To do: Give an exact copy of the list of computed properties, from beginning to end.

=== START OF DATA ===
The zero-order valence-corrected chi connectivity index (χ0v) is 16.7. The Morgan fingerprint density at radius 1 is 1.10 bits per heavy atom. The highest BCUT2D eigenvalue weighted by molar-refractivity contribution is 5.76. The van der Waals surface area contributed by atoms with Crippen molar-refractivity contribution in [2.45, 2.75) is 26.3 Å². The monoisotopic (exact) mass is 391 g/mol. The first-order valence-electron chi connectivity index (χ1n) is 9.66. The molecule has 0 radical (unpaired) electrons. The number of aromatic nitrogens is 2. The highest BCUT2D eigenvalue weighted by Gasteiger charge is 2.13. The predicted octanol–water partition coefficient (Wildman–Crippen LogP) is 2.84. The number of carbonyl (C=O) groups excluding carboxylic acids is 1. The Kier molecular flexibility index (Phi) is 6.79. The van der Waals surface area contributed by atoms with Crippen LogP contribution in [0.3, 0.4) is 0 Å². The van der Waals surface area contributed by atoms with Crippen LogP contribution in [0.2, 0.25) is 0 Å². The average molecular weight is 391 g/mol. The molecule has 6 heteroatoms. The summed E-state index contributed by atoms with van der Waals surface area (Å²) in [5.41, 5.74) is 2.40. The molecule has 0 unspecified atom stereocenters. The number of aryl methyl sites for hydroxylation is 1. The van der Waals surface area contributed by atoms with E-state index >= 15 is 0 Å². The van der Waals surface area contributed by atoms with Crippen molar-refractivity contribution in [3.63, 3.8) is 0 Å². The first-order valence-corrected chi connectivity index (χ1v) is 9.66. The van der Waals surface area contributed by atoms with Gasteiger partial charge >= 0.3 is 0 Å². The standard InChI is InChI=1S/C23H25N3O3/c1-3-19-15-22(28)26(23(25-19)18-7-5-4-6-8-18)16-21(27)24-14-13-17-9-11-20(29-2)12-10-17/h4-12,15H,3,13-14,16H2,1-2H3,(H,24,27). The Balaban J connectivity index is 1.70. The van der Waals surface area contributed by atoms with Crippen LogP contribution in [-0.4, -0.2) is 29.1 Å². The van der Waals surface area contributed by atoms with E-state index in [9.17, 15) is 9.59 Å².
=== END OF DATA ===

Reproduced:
The zero-order valence-corrected chi connectivity index (χ0v) is 16.7. The Morgan fingerprint density at radius 1 is 1.10 bits per heavy atom. The highest BCUT2D eigenvalue weighted by molar-refractivity contribution is 5.76. The van der Waals surface area contributed by atoms with Crippen molar-refractivity contribution in [2.45, 2.75) is 26.3 Å². The monoisotopic (exact) mass is 391 g/mol. The first-order valence-electron chi connectivity index (χ1n) is 9.66. The molecule has 0 radical (unpaired) electrons. The number of aromatic nitrogens is 2. The highest BCUT2D eigenvalue weighted by Gasteiger charge is 2.13. The predicted octanol–water partition coefficient (Wildman–Crippen LogP) is 2.84. The number of carbonyl (C=O) groups excluding carboxylic acids is 1. The Kier molecular flexibility index (Phi) is 6.79. The van der Waals surface area contributed by atoms with Crippen LogP contribution in [0.3, 0.4) is 0 Å². The van der Waals surface area contributed by atoms with Crippen LogP contribution in [0.2, 0.25) is 0 Å². The average molecular weight is 391 g/mol. The molecule has 6 heteroatoms. The summed E-state index contributed by atoms with van der Waals surface area (Å²) in [5.41, 5.74) is 2.40. The molecule has 0 unspecified atom stereocenters. The number of aryl methyl sites for hydroxylation is 1. The van der Waals surface area contributed by atoms with E-state index >= 15 is 0 Å². The van der Waals surface area contributed by atoms with Crippen molar-refractivity contribution in [3.63, 3.8) is 0 Å². The first-order valence-corrected chi connectivity index (χ1v) is 9.66. The van der Waals surface area contributed by atoms with Gasteiger partial charge >= 0.3 is 0 Å². The standard InChI is InChI=1S/C23H25N3O3/c1-3-19-15-22(28)26(23(25-19)18-7-5-4-6-8-18)16-21(27)24-14-13-17-9-11-20(29-2)12-10-17/h4-12,15H,3,13-14,16H2,1-2H3,(H,24,27). The Balaban J connectivity index is 1.70. The van der Waals surface area contributed by atoms with Crippen LogP contribution in [-0.4, -0.2) is 29.1 Å². The van der Waals surface area contributed by atoms with E-state index in [9.17, 15) is 9.59 Å².